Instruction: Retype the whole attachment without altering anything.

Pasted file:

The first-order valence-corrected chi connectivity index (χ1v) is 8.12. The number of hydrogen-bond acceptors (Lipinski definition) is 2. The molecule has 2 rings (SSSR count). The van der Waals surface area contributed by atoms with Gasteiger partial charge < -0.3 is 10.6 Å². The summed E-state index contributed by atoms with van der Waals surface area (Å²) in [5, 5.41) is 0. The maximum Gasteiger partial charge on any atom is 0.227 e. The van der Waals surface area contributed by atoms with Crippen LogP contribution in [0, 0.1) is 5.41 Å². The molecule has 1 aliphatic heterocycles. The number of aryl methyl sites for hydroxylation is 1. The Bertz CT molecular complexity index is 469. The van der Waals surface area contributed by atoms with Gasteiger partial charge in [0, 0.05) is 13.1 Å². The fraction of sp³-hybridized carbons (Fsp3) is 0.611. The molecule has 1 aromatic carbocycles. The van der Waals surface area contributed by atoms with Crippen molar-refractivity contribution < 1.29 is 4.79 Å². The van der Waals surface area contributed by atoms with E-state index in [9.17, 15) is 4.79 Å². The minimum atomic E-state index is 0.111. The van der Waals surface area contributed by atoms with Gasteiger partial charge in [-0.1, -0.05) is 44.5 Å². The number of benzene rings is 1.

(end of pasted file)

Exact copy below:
The first-order valence-corrected chi connectivity index (χ1v) is 8.12. The number of hydrogen-bond acceptors (Lipinski definition) is 2. The molecule has 2 rings (SSSR count). The van der Waals surface area contributed by atoms with Gasteiger partial charge < -0.3 is 10.6 Å². The summed E-state index contributed by atoms with van der Waals surface area (Å²) in [5, 5.41) is 0. The maximum Gasteiger partial charge on any atom is 0.227 e. The van der Waals surface area contributed by atoms with Crippen LogP contribution in [0, 0.1) is 5.41 Å². The molecule has 1 aliphatic heterocycles. The number of aryl methyl sites for hydroxylation is 1. The Bertz CT molecular complexity index is 469. The van der Waals surface area contributed by atoms with Gasteiger partial charge in [0, 0.05) is 13.1 Å². The fraction of sp³-hybridized carbons (Fsp3) is 0.611. The molecule has 1 aromatic carbocycles. The van der Waals surface area contributed by atoms with Crippen molar-refractivity contribution < 1.29 is 4.79 Å². The van der Waals surface area contributed by atoms with E-state index in [9.17, 15) is 4.79 Å². The minimum atomic E-state index is 0.111. The van der Waals surface area contributed by atoms with Gasteiger partial charge in [-0.1, -0.05) is 44.5 Å². The number of benzene rings is 1.